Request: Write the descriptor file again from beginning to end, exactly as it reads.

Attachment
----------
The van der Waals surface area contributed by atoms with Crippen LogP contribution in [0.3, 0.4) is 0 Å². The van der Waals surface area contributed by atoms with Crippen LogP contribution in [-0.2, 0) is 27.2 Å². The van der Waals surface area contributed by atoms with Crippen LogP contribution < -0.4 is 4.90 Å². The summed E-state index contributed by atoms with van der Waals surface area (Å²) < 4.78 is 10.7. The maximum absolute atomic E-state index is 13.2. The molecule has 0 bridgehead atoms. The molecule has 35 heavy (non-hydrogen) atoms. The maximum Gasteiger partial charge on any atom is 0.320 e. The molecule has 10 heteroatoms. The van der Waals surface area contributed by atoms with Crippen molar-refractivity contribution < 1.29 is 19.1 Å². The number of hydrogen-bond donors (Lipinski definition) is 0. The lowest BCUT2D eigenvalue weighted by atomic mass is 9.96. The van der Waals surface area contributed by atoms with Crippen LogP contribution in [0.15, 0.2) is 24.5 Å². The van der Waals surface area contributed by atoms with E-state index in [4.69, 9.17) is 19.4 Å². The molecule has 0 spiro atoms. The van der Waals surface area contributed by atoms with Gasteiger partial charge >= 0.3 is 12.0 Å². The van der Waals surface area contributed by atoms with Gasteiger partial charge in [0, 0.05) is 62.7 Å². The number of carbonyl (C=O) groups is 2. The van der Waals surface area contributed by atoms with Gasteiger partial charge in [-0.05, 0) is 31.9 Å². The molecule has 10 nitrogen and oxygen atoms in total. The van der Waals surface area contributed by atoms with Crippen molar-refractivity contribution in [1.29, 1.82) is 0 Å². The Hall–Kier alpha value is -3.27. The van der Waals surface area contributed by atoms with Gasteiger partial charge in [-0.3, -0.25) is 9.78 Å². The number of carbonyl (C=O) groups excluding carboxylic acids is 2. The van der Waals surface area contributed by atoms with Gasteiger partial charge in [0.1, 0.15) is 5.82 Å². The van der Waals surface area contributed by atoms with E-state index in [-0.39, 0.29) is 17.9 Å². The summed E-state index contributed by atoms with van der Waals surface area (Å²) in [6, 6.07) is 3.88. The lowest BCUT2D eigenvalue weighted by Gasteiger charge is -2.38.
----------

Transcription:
The van der Waals surface area contributed by atoms with Crippen LogP contribution in [0.3, 0.4) is 0 Å². The van der Waals surface area contributed by atoms with Crippen LogP contribution in [-0.2, 0) is 27.2 Å². The van der Waals surface area contributed by atoms with Crippen LogP contribution < -0.4 is 4.90 Å². The summed E-state index contributed by atoms with van der Waals surface area (Å²) < 4.78 is 10.7. The maximum absolute atomic E-state index is 13.2. The molecule has 0 bridgehead atoms. The molecule has 35 heavy (non-hydrogen) atoms. The maximum Gasteiger partial charge on any atom is 0.320 e. The molecule has 10 heteroatoms. The van der Waals surface area contributed by atoms with Crippen molar-refractivity contribution < 1.29 is 19.1 Å². The number of hydrogen-bond donors (Lipinski definition) is 0. The lowest BCUT2D eigenvalue weighted by atomic mass is 9.96. The van der Waals surface area contributed by atoms with Crippen LogP contribution in [0.15, 0.2) is 24.5 Å². The van der Waals surface area contributed by atoms with E-state index in [4.69, 9.17) is 19.4 Å². The molecule has 0 spiro atoms. The van der Waals surface area contributed by atoms with Gasteiger partial charge >= 0.3 is 12.0 Å². The van der Waals surface area contributed by atoms with Gasteiger partial charge in [0, 0.05) is 62.7 Å². The number of carbonyl (C=O) groups is 2. The van der Waals surface area contributed by atoms with Gasteiger partial charge in [-0.05, 0) is 31.9 Å². The molecule has 10 nitrogen and oxygen atoms in total. The van der Waals surface area contributed by atoms with Crippen molar-refractivity contribution in [1.29, 1.82) is 0 Å². The Hall–Kier alpha value is -3.27. The van der Waals surface area contributed by atoms with Gasteiger partial charge in [-0.3, -0.25) is 9.78 Å². The number of carbonyl (C=O) groups excluding carboxylic acids is 2. The van der Waals surface area contributed by atoms with Gasteiger partial charge in [0.1, 0.15) is 5.82 Å². The van der Waals surface area contributed by atoms with E-state index in [-0.39, 0.29) is 17.9 Å². The summed E-state index contributed by atoms with van der Waals surface area (Å²) in [6, 6.07) is 3.88. The lowest BCUT2D eigenvalue weighted by Gasteiger charge is -2.38.